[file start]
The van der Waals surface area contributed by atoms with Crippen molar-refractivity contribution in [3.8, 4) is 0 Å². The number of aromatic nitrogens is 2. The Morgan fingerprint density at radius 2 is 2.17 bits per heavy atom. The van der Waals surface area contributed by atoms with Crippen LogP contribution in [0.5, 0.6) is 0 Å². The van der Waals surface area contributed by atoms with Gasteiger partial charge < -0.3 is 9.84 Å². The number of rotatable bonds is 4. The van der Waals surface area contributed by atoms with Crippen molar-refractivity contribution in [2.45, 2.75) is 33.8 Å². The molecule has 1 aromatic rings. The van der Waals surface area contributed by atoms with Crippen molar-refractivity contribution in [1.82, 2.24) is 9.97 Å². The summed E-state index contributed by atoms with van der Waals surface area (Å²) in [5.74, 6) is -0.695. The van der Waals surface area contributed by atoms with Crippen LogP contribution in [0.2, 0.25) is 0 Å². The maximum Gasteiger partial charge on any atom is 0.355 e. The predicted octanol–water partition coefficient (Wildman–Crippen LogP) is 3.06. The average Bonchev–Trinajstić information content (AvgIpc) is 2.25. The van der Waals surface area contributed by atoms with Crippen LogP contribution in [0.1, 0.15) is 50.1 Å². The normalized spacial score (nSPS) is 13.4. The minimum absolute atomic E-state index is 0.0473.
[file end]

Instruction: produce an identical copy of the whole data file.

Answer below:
The van der Waals surface area contributed by atoms with Crippen molar-refractivity contribution in [3.8, 4) is 0 Å². The number of aromatic nitrogens is 2. The Morgan fingerprint density at radius 2 is 2.17 bits per heavy atom. The van der Waals surface area contributed by atoms with Crippen LogP contribution in [0.5, 0.6) is 0 Å². The van der Waals surface area contributed by atoms with Gasteiger partial charge < -0.3 is 9.84 Å². The number of rotatable bonds is 4. The van der Waals surface area contributed by atoms with Crippen molar-refractivity contribution in [2.45, 2.75) is 33.8 Å². The molecule has 1 aromatic rings. The van der Waals surface area contributed by atoms with Crippen molar-refractivity contribution in [1.82, 2.24) is 9.97 Å². The summed E-state index contributed by atoms with van der Waals surface area (Å²) in [5.74, 6) is -0.695. The van der Waals surface area contributed by atoms with Crippen LogP contribution in [0.2, 0.25) is 0 Å². The maximum Gasteiger partial charge on any atom is 0.355 e. The predicted octanol–water partition coefficient (Wildman–Crippen LogP) is 3.06. The average Bonchev–Trinajstić information content (AvgIpc) is 2.25. The van der Waals surface area contributed by atoms with Crippen LogP contribution in [0.1, 0.15) is 50.1 Å². The normalized spacial score (nSPS) is 13.4. The minimum absolute atomic E-state index is 0.0473.